Century plant


Agave vilmorimiana

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Named for the French horticulturist and plant collector Maurice de Vilmorin, it’s easy to see how this agave got its common name: “Octopus.” It will take on the look of the wild and wavy sea creature in the right growing situations. A striking textural accent plant with a shorter lifespan than most agaves – about 10 years before flowering and dying. If you have the space, a solitary specimen or 3 planted en masse will look quite dramatic. Light green to gray green, strap-like, elongated leaves that are recurved and slightly twisted upward. Leaf margins are smooth, sometimes tapering to a relatively soft terminal spine. Just give the vilmoriniana plenty of space to stretch out, about 8-12 feet between specimens. Also give it some shade, as the octopus agave can show heat stress in full sun in Phoenix in the form of terminal leaf necrosis.

Agave weberi Smooth Edge Agave, Weber's Agave

Ruler icon 4-6 ft. high x 6-8 ft. wide

Sun icon Full sun

Thermometer icon USDA zones 8-11

This Agave is described as medium large, green to grayish, forming open arching rosettes with wide pliable, straight to recurving guttered leaves with smooth leaf edges, ending in a 1.5-2 in. terminal spine. This is all true information but these Agaves have way more majesty than this precise physical description indicates. Often, when plant aficionados come across an Agave weberi they are usually in awe from the sight of them. These are soft-leafed, gray-green plants with a pleasing urn shape. They are sculptural without looking deadly or overbearing despite their mature size. They make excellent container plants, landscape specimen plants or even blend into sophisticated tropical designs. Like other agaves, they demand well-drained soil, and they are free suckering, creating many pups around the base of the mother plant.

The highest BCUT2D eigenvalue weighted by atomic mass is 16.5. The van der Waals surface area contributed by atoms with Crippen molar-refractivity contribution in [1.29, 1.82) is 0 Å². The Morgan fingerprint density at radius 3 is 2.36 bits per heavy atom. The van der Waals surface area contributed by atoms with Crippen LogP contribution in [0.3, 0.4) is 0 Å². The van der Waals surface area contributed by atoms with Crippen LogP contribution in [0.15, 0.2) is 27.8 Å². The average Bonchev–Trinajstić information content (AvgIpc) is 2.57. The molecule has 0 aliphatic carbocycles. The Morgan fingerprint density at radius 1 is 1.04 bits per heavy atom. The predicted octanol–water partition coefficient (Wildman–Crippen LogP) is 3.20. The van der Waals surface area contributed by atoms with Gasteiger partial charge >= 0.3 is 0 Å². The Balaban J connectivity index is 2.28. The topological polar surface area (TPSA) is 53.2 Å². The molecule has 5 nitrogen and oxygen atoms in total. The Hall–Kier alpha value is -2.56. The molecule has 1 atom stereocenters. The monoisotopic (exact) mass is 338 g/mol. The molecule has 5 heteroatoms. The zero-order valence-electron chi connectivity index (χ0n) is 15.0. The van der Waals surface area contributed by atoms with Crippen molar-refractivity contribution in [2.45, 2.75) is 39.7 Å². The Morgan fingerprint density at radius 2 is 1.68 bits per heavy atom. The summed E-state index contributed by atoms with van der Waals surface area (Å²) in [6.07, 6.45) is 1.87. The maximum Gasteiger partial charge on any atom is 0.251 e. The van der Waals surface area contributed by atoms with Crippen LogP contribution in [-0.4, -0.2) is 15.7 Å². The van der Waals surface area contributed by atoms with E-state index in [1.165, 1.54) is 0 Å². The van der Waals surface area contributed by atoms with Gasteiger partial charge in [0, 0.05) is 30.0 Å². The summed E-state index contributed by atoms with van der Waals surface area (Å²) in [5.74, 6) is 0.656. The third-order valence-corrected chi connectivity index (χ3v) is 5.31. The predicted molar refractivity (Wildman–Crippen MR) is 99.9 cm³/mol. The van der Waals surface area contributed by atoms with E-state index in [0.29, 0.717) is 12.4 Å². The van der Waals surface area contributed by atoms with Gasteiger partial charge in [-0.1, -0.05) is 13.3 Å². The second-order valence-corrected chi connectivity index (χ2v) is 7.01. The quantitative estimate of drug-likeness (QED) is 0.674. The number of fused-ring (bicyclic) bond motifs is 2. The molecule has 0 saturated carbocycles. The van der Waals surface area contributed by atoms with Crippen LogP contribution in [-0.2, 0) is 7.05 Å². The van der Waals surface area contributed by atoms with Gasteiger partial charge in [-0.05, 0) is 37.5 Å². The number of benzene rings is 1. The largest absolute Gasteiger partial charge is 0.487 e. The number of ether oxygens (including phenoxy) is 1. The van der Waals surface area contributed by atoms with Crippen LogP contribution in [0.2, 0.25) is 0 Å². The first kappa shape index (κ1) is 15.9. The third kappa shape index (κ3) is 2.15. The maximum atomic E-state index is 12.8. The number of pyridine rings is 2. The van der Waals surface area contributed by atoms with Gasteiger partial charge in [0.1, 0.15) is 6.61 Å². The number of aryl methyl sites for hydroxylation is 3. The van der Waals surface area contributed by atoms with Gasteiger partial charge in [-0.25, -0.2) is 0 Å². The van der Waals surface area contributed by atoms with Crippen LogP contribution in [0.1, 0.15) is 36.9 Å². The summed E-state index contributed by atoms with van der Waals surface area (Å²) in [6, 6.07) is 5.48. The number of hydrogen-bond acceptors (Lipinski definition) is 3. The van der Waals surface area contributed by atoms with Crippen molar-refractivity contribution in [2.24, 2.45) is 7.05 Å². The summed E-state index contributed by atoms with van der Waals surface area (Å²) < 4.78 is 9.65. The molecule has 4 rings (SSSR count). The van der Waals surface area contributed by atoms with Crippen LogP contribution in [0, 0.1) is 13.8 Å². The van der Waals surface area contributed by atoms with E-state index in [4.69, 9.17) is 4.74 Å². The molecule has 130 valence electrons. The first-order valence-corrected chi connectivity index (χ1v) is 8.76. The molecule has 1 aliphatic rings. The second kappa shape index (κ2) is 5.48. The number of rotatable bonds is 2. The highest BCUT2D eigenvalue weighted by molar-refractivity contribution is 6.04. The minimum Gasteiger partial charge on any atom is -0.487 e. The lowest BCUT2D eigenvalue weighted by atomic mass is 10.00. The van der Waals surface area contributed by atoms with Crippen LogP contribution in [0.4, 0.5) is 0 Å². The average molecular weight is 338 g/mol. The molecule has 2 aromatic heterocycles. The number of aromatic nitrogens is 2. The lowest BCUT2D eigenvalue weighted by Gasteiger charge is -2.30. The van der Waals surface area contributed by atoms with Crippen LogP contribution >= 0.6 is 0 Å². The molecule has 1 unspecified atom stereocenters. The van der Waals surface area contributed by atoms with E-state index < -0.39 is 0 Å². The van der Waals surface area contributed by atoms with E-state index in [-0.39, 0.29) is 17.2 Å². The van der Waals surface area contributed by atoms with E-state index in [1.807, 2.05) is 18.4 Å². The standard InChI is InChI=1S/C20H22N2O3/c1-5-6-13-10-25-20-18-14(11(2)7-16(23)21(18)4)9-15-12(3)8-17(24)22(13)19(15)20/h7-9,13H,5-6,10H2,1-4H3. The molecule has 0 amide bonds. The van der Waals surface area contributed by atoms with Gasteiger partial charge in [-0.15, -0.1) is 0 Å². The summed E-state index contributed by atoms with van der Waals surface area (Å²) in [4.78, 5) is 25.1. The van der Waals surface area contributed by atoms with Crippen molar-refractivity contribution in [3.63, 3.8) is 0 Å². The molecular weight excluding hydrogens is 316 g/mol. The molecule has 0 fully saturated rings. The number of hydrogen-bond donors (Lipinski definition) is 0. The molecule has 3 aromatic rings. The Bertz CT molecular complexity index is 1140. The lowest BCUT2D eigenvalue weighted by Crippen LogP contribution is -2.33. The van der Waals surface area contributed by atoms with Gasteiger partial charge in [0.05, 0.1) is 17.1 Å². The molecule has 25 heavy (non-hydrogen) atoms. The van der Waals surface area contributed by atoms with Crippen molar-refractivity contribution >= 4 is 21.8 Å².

Agave x ‘Blue Flame’ 'Blue Flame' Agave

Ruler icon 2-3 ft. high & wide

Sun icon Full to part sun

Thermometer icon USDA zones 9-12

This Agave has soft, unarmed blue green leaves with a flame-like appearance from which its common name was derived. It is a luscious looking clump forming or groundcover type hybrid Agave. Individual plants grow at a moderate rate to 2-3 ft. high & wide, but as they age, they will continue to multiply to form groups that can spread 4-8 ft. in width. They are great for use at poolside, water features and patios where you want to maintain a soft, invitingly cool, tropical appeal. Minimal maintenance, but they prefer regular supplemental water through the first summer or two. As with other Agaves, well-drained soil is a must.

Agave x ‘Blue Glow’ 'Blue Glow' Agave

Ruler icon 2-3 ft. high & wide

Sun icon Full to part sun

Thermometer icon USDA zones 9-12

This is a hybrid agave, between two other favorites, Agave attenuata and A. ocahui. Like all hybrids, the offspring display only the best qualities provided by both parents. This is a small, well-behaved Agave with flat to slightly cupped leaves that are silvery-blue green color and have a short reddish terminal spine. They form a nearly symmetrical round shape similar to A. ocahui. The leaf margins possess no teeth, they are thin, golden red in color with a spectacular translucence that allows the plant to literally glow when it is back-lit in the late afternoon or morning sun. Plant these beauties in masses, to accent hardscape elements, as individual specimens or in modern minimalistic containers, but site them where the sun will allow them to glow.

Agave x ‘Sharkskin’ Sharkskin Agave

Ruler icon 1.5-2 ft. high & wide

Sun icon Full to part sun

Thermometer icon USDA zones 9-11

These Chihuahuan desert native agaves form distinctive, tight ball-shaped rosettes with short, thick, and rigid triangular toothless leaves of dark green with white bud imprint on upper and lower leaf surfaces. They look like an artichoke. Each leaf does have a short, sharp terminal spine, but they are mostly smooth as Agaves goes. They are slow growing but dependable in well-drained soils for full sun to part sun locations. They work well in containers, planted in masses, or simply mixed with other desert accents or perennials.